Thursday, February 15, 2007

Bobcats 100, Bulls 85

Before I get to the game, I should acknowledge that the Bobcats conducted a rare personnel move on Tuesday, at last parting ways with Melvin Ely. I’m really not sure what went wrong with Ely, as I was encouraged by his performance substituting for Emeka Okafor last year during Emeka’s extended injury absence. But Charlotte management soured on him in the off-season with about as much explanation as a moody girlfriend, and things just never improved. So farewell, Mel, we hardly knew ye. At least we hooked him up by shipping him off to San Antonio.

In return we get Eric Williams, and I’ve prepared the following in-depth scouting analysis on him: Ummmmm…It’s spelled “E-R-I-C.”…And I see he went to Providence…And I see he was born in 1972—crap, he’s old…And, let’s see…Oh here’s something: He averaged almost 13 points last year with Toronto—cool! Oh wait, make that almost 13 minutes; sorry, I read it wrong.

Oh, who am I kidding? I haven’t a clue who this guy is (although in fairness, that’s probably exactly what fans are saying in San Antonio about Ely). And almost on cue, as I’m typing this, commentator Matt Devlin says over the TV broadcast that the key to this deal is that Charlotte also copped a 2nd round draft pick in 2009. Christ, that’s the key, a second round pick in 2 years? Not exactly a blockbuster move (or a ringing endorsement of Williams’ potential impact, for that matter). Makes me wonder why Bernie Bickerstaff was so busy conducting this trade that he stood up Chad Ford’s interview appointment; I’ve heard of managers completing bigger deals in ten minutes while sitting on the john.

As for the game itself, I feared my ability to pay attention would be impaired by the drooling presence of our new dog, Lincoln, whose purchase I agreed to—more like “accepted the fact”— this afternoon (in return for the naming rights). Fortunately, Lincoln spent the majority of the game quietly mesmerized by his own reflection in the mirror, doing things like cocking his head, then flinching when the reflection cocked its head, then flinching at the reflection’s flinch, etc, etc. Watching him is like conducting an experiment in which you’re attempting to measure the speed of stupidity.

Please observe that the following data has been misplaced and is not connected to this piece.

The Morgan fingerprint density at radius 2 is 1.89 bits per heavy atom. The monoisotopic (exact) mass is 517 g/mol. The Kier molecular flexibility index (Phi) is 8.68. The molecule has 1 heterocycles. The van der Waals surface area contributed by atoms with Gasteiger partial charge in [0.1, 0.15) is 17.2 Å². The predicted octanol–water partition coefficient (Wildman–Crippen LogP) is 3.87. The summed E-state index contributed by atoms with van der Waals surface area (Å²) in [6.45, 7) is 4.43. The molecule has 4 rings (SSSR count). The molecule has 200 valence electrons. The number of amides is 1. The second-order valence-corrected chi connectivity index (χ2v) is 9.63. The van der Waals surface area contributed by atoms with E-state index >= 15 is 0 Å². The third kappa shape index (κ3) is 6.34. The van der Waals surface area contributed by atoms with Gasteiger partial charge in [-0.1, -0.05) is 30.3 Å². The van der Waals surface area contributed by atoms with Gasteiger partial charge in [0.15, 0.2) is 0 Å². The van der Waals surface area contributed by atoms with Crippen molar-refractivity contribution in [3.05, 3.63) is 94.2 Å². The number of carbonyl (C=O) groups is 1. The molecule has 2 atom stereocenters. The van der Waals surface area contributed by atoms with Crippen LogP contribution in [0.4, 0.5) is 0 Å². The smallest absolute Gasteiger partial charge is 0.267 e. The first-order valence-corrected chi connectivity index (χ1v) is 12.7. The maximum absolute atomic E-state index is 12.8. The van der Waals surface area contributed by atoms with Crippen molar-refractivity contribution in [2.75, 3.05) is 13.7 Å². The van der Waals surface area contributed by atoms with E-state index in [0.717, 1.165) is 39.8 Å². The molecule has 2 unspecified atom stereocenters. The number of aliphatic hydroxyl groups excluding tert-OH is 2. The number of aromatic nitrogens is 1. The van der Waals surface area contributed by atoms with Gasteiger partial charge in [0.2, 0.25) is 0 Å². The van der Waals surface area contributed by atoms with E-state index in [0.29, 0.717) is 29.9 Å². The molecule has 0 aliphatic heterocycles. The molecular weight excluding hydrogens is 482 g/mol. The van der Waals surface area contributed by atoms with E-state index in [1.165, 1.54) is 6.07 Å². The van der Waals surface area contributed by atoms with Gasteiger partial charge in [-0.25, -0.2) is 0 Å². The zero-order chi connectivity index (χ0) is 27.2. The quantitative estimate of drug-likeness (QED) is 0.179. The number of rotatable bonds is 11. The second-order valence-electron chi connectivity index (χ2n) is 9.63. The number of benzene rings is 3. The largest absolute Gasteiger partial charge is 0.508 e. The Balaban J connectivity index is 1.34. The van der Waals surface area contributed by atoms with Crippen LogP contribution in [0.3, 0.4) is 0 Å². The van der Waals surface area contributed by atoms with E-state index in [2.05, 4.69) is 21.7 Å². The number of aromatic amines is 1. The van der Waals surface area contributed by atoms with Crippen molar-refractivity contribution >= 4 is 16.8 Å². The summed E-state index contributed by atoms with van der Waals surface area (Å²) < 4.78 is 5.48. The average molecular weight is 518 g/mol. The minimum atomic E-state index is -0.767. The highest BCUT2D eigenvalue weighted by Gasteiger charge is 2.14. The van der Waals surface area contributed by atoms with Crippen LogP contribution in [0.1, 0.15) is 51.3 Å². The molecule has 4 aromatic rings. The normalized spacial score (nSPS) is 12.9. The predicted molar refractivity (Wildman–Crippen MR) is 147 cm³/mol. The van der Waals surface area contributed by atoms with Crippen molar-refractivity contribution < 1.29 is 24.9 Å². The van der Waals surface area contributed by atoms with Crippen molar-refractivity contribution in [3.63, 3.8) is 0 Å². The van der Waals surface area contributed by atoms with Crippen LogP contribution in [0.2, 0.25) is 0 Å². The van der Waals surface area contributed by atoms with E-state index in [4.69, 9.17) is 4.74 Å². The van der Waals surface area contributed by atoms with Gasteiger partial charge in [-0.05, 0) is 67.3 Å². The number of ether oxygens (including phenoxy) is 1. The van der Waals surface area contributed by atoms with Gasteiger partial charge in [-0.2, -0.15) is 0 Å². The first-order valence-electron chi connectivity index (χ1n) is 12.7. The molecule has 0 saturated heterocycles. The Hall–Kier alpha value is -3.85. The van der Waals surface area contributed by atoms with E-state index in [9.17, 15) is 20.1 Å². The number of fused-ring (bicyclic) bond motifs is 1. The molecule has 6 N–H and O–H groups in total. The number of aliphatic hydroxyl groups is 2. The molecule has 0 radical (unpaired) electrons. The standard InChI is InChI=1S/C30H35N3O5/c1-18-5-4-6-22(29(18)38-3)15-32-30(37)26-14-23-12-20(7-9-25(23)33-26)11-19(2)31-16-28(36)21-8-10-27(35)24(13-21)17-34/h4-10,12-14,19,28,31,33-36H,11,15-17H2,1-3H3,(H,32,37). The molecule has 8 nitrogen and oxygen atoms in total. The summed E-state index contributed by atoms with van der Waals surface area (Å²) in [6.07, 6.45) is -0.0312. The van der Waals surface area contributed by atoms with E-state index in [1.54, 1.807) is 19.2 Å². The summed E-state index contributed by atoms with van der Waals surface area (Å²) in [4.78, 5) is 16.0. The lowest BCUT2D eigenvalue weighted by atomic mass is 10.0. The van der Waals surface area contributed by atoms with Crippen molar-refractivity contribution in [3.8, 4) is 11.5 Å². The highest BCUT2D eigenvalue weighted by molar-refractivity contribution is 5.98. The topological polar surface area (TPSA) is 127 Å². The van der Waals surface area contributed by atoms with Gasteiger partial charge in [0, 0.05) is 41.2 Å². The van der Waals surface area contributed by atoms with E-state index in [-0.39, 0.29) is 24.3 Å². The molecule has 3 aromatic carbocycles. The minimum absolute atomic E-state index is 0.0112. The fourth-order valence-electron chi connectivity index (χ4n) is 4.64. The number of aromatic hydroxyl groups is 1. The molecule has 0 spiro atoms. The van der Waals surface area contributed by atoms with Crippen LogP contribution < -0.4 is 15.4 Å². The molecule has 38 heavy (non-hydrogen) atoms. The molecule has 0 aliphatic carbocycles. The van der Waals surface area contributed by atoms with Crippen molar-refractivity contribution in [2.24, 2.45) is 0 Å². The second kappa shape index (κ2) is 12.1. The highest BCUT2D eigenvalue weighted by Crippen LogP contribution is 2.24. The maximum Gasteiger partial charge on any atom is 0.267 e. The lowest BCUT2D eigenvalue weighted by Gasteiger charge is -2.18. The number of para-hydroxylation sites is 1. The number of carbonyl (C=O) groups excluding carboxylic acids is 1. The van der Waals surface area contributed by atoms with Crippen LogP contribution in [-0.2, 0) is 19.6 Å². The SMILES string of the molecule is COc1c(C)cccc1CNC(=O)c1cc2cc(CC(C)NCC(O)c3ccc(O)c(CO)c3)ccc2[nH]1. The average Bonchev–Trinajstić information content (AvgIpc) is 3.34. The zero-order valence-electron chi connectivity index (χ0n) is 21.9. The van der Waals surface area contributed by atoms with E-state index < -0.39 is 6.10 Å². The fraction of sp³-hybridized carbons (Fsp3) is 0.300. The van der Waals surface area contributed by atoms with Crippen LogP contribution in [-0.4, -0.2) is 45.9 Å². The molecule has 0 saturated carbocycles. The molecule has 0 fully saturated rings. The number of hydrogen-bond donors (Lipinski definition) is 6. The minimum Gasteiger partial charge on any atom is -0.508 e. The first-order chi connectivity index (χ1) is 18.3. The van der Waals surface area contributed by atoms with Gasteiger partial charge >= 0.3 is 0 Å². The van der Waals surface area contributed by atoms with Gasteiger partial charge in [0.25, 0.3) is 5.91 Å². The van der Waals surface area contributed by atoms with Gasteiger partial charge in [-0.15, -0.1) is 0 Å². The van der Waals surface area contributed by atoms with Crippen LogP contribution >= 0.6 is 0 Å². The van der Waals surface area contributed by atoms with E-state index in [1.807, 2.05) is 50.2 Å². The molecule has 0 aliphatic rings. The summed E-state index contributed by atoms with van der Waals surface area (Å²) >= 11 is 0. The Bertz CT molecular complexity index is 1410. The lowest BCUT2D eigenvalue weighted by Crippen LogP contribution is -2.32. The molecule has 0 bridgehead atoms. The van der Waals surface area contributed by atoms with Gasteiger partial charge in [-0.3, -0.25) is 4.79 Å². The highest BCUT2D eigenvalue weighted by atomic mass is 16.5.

Anyway, onto the game. Eric Williams did not play—actually, let me rephrase that: he wasn’t in the arena (who knows if he’ll play even when he does show up). For the Bulls, Andres Nocioni remained injured, which of course drastically reduced the chances of any Bobcats suffering injuries involving punches to the face. Ben Wallace was present however, snagged 9 rebounds, and—more importantly—answered all the critics who doubted his ability to wear his afro out without the use of a headband (although it did make him look as if he'd gotten electrocuted).

And that was about it as far as Bulls highlights, because this game belonged to Charlotte. Gerald Wallace poured in 32 points, 7 rebounds, and 2 blocked shots, thereby adding another game to this year’s portfolio of transcendent performances. Meanwhile, Okafor had 15 points, 21 rebounds, and 6 blocked shots. In one spectacular 4th quarter sequence, Okafor blocked a jump shot by Ben Gordon, then one by Luol Deng, and then G-Dub blocked one by Tyrus Thomas. The Bobcats then finished out with strong shooting (bringing their total FG% on the night all the way up to 49%) to stymie the Bulls’ comeback attempt. Enjoy your All-Star (make that All-Un-injured Star) Break...